Purple, Pickled, Peculiar

29 Mar

Let’s face it, it’s that time of year when the hearts of children, and yes, grown men and women the world over, sing with glee and hope.

It’s almost time to bite the ears off a chocolate rabbit.

Or snarf down multiple bags of Cadbury’s Mini Eggs.

And while I am human, and I do get a weird thrill out of chomping on dopey, oddly vacant bunnies in dark, milk and white chocolate varieties, the thing that really makes my heart go pitter-pat as we approach the Easter season is, of course, pickles.

Pennsylvania Dutch Pickled Red Beet Eggs

And I know I am not alone.

I have been getting dozens of hits a day on this site in the past couple of weeks from people looking for a pickled red beet egg recipe.

Pennsylvania Dutch Pickled Red Beet Eggs

So, pickled egg lovers of the world unite! Here is what you’re looking for:

Pennsylvania Dutch Pickled Hard Boiled Eggs And Red Beets (aka, pickled red beet eggs)

  • 1 can small, whole red beets
  • 1/3 c. brown sugar
  • 1 c. cider vinegar
  • 1 c. cold water
  • 3 or 4 whole cloves
  • small pieces of cinnamon
  • 1 doz. hard boiled eggs

Put all together in a pan and simmer for 10 minutes.
Peel eggs and add to liquid and beets.
Put all in a jar or container and cover.
Allow to pickle for about 2 days before using (aka,EATING!)

This recipe first appeared in the Pitcher Hill Church’s Ladies Cook Book.

It’s my grandmother’s recipe, or maybe even her mother’s, or her mother’s mother’s. We’re not 100% sure.  What I can guarantee is that these are delicious. Make them and eat them in good health.

But why just make purple pickled eggs? Why not make say, purple pickled cauliflower?

Middle Eastern Pickled Cauliflower & Purple Cabbage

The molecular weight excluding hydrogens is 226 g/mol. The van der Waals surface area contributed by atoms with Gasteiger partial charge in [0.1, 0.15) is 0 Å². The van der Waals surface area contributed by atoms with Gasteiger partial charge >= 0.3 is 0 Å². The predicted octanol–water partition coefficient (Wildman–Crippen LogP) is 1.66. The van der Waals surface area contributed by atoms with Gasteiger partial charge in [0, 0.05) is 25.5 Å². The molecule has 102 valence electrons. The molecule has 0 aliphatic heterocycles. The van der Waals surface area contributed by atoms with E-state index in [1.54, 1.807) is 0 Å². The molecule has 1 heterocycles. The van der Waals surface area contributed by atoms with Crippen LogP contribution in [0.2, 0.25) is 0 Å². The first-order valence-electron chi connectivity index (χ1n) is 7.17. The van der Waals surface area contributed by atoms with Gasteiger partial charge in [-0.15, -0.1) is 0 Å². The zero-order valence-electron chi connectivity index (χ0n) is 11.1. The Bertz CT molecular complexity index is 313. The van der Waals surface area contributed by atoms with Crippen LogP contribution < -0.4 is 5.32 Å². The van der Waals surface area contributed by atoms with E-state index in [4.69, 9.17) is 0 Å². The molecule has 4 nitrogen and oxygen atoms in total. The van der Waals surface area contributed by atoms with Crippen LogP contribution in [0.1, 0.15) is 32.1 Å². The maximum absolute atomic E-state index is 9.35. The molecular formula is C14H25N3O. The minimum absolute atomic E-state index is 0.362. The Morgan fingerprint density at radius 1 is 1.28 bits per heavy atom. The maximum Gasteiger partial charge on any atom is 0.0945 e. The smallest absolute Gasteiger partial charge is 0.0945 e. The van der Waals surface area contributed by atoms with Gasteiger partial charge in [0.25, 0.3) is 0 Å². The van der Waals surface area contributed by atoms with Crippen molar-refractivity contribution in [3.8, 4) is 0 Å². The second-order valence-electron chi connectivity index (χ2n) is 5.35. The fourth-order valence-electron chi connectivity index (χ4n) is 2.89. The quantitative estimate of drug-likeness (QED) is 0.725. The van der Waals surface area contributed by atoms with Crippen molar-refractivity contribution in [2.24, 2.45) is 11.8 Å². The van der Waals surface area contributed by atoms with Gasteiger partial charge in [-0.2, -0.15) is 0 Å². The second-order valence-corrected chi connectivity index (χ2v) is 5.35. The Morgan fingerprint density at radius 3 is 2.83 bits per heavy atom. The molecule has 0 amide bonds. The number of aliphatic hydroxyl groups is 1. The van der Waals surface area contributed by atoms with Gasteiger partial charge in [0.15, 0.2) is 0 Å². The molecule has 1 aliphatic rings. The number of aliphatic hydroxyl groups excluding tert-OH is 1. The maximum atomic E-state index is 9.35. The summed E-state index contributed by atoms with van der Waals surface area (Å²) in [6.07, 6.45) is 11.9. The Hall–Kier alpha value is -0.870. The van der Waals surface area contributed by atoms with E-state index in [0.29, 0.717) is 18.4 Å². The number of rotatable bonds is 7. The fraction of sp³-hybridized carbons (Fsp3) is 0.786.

Yeah, I thought it was a good idea when I came upon it in that Claudia Roden book, too.

They’re only just becoming really good. There’s a lot of sulfur and other unique chemical compounds for the brine to soften in family Brassicaceae (there’s that pesky Latin again).

Middle Eastern Pickled Cauliflower & Purple Cabbage

As you can see, they’re beautiful, almost as if rather than starting out as white cauliflower they began life as the purple stuff. But no, all that color has come from the purple cabbage.

Middle Eastern Pickled Cauliflower & Purple Cabbage

Ms Roden doesn’t say which part of the Middle East these are from, but unlike the Iranian pickles I made awhile back, these don’t have dill. They rely entirely on the raw ingredients and the brine to supply the punch, kind of like Middle Eastern sauerkraut.

Middle Eastern Pickled Cauliflower & Purple Cabbage

And how do they taste? Pretty darn good. I tasted them a few days ago and thought they were too salty, so I added a little more white vinegar. This seems to have done the trick. They’re mildly bitter with a mustardy undertone, lightly spicy, perfectly salty and deliciously sour.

Middle Eastern Pickled Cauliflower & Purple Cabbage

I can’t wait to eat them with some pate and crusty bread. But until Meat-Free March is over, tossing them with some bitter greens and cucumbers in a salad slicked lightly with the very best olive oil will have to, happily, do.

Head below the jump for the recipe for Purple Pickled Cauliflower.

Torshi Arnabeet wa Koromb (Pickled Cauliflower and Purple Cabbage)

  • 1 small head Cauliflower
  • 1/2 Purple Cabbage
  • 6-7 tsps Salt
  • 3 1/2 cups Water
  • 1 1/4 cups Distilled White Vinegar
  • Dried Hot Red Chiles

Wash the cauliflower and break into bite sized florets. Cut the cabbage into thick slices. Do not separate. Mix the salt, water and vinegar together to create the brine.